Friday, 31 May 2019

Feeling invisible.

Last Friday we went to famous relative's surprise 80th birthday party in Bolton. “Rainbow Glamour! Wear something appropriately colourful,” his PA Louise said. So I dressed like this:

A rainbow feather boa is about as rainbow glamorous as I can manage (apart from a lollipop skirt anyway). A lot of the guests didn't bother. I guess being world-famous actors and suchlike feels glamorous enough already without needing to dress it up as well. Family tried a bit harder:

Front (by relationship to X): first cousin, nephew's wife, X, niece's husband, niece, grand-nephew's wife. Behind: first cousin once removed, grand-nephew, grand-nephew's wife, grand-nephew. Photo: nephew. (I'm not sure where brother-in-law had gotten to.)

Several people said they liked my jumper. One guy liked it so much that he took to stroking it (me) whenever he walked past our table. Okay. But that's not what's got me thinking.

I'm looking at the top picture again and wondering: pink shoes, pink jeans, fluffy red jumper (I don't wear the boa too often, just at Pride really) – what do other people see when they look at me?

It's not something you ever ask, is it? “How do you see me?” And if you did ask, people aren't primed to answer questions like that. Mostly I just get compliments about what I'm wearing, which are always nice. But what do they actually see?

Do I look: Weird? Queer? Ridiculous? Gay? Trans? Femme? And if so, how femme? On a scale from 1 to 10.

Well, as long as people aren't abusive, I don't particularly mind what they think they see. But it'd be nice to know all the same. I'm currently feeling a bit invisible :/


  1. In certain circles it may be that your appearance is fully accepted. I mean, given Famous Uncle's background and all, you'd think they would be, well, 'unbothered'? Could it be that with the instructions for rainbows in the megawatt range, that people considered your outfit more of a costume?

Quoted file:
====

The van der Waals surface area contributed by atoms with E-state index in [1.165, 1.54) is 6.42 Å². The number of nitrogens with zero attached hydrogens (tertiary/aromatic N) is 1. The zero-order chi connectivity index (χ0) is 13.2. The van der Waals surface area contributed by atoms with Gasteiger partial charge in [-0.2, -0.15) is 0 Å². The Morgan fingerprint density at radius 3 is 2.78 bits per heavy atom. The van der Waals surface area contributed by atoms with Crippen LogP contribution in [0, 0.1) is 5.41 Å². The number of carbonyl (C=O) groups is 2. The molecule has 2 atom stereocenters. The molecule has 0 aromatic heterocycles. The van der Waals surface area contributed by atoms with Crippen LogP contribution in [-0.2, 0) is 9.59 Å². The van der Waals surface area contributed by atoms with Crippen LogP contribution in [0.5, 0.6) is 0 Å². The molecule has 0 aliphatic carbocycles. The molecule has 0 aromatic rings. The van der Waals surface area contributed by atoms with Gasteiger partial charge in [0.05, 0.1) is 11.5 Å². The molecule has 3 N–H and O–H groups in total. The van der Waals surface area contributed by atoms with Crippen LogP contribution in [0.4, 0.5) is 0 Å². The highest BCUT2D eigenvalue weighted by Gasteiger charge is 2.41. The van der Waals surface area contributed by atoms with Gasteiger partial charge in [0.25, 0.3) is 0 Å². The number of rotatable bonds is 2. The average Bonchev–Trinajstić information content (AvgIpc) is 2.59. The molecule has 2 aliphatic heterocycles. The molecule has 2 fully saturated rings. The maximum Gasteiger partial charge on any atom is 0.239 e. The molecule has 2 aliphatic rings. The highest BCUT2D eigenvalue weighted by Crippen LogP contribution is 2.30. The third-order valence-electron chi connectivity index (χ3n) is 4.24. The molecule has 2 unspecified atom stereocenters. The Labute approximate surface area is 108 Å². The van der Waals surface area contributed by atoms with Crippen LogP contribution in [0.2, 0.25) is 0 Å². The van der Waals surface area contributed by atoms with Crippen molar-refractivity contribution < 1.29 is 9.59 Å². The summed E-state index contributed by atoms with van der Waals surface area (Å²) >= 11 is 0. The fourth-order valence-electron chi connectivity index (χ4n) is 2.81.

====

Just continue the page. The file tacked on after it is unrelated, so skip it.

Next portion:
What would you have preferred as a reaction?

    Oh, and to answer your question: a person who dresses outside the norm. Someone happy to do their own thing. As to sexuality or otherwise: it's hard to say, but that may be my bias talking around having met enough folk to not judge them by how they look* :-)

    But, my radar may be off, given what I think is okay, would probably cause us both trouble at certain less liberal venues. ;-)

    ( * Unless in an impeccably tailored suit and a face with bleached teeth and a permatan grin. :-P )

    1. Ah, I didn't mean at famous cousin's party specifically. I meant more in general.

      I've not worn that particular outfit on the streets (as it were), but I do usually dress quite femme. At least to me. For instance, I once caught sight of myself reflected in the windows of Victoria Bus Station: multi-coloured polo-necked mohair jumper, long fur-fringed Dorothy Perkins denim coat, and thought: “damn, I look femme”. But what do other people think?

      Okay, it'd've been nice to know at the party too. Especially the thoughts of those relatives I've not seen in thirty years or so. But yes, it was rainbow themed, and the party of a paragon of gay rights, so perhaps not very much. All the same... ;)

      Sometimes you do notice reactions. At Thoresby Park the other day (actually on the way home from Bolton): orange and black tie-dyed t-shirt, short purple fur-fringed jacket... The disgust on one late-middle-aged guy's face was plain to see. So I wasn't invisible to him. (That jacket does tend to raise eyebrows.) But what he actually thought, who knows.

      I've also – TMI content warning! – taken to wearing padded butt-lifter shapewear under jeans recently, and you'll know the difference that can make. As to why, apart from liking the look... possibly it's all part of the same “feeling invisible”. Somebody say something! But no one has as yet.

      Then again, maybe I'm just missing it all. Thoresby is the type of place where you say “hello” as you pass, so you look at people directly. That doesn't always go down so well in the city: “What are you staring at?!” But perhaps if I exercised due care...

      Thanks for your own answer anyway: “outside the norm”. Or “non-normative” in the appropriate jargon. I guess that'll do for now :)